But the downside is that unlike copper cleaner, metal polish requires mechanical action to do so. The acids in copper cleaner go to work the instant they hit the metal — massaging it around helps it work more thoroughly, but it does a certain amount of work all by itself. But metal polish does nothing unless I rub it in with some force and then it must be buffed away. And the deeper the tarnish, the more rubbing it takes to attack it with the metal polish. If I use copper cleaner to knock out the overall surface tarnish, I can reduce time and effort during the much more labor-intensive metal polishing step.

Here’s the cocotte and its lid, ready for the procedure. You can see the dark tarnish patches clearly.

Here’s the toolkit I assembled:

  • Copper cleaner (Bistro)
  • Sink, dish soap, and non-scratch sponge
  • Metal polish (Simichrome)
  • At least two clean rags that I don’t mind getting permanently stained
  • Comfortable chair and a surface on which to set the pot for polishing

Cleaning and polishing the lid

Step 1: Copper cleaner

I took the lid to the sink, splashed it with a little water, and applied copper cleaner all over to lift away as much tarnish as I could. You can see right away how well the cleaner is cutting through the worst of the tarnish deposits.


After I’d wiped the cleaner over the copper, gently massaged it into the tougher tarnish patches, and rinsed it away, I then washed the copper with dish soap, warm water, and a non-scratch sponge.

Step 2: Metal polish

I dried the lid thoroughly and took it over to the table and chair where I could sit and work on it in comfort. Here’s how the lid looked after the initial cleaning.

Display copper maintenanceThat bad patch of tarnish is almost completely gone, which is great. However, the lid has picked up some light reddish dots and swirls — I’m pretty sure this is tarnish from contact with my household water, believe it or not!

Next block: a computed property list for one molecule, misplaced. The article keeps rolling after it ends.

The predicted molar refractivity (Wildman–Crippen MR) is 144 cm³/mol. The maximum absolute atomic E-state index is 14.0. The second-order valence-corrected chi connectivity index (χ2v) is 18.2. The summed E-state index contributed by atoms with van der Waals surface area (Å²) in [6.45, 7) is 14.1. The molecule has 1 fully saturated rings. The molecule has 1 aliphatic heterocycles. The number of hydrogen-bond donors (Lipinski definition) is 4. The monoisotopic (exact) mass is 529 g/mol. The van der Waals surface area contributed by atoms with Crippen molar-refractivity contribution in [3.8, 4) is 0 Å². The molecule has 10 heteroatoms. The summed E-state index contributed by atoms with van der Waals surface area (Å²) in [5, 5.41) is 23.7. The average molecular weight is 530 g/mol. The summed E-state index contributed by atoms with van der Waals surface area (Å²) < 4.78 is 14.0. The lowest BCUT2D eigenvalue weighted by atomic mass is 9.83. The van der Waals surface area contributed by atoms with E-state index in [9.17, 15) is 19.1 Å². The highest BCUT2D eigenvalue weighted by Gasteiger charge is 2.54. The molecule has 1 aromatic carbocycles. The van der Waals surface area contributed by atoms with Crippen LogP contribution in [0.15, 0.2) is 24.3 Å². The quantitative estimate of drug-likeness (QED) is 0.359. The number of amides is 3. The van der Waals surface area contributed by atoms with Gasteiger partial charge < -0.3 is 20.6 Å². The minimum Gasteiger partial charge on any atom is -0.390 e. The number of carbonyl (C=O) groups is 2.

I can usually prevent these spots if I dry the pan quickly after it’s been washed, but in this case, I’m not going to worry about it. This is quite light tarnish and should be easy for the metal polish to remove.

Display copper maintenanceI apply a dab of metal polish to my polishing rag and rub it over the surface in small circles. Out of the tube the polish is cream-colored but it turns dark as it’s rubbed over the surface. It is picking up more traces of tarnish as well as tiny amounts of surface copper as it is polishing i

The polish has solvents in it that help it spread but they evaporate within a few seconds. Once that happens, the polish thickens and becomes more intensely abrasive. I focus on rubbing in small circles over the entire area, and give extra attention to dark patches of tarnish.

Display copper maintenanceOnce I’ve polished the area, it’s time to wipe off the excess polish and buff it to a shine.

I use a clean-ish area on the polishing rag to remove the majority of dark used-up polish. The area looks cloudy as it still has a visible layer of polish on it.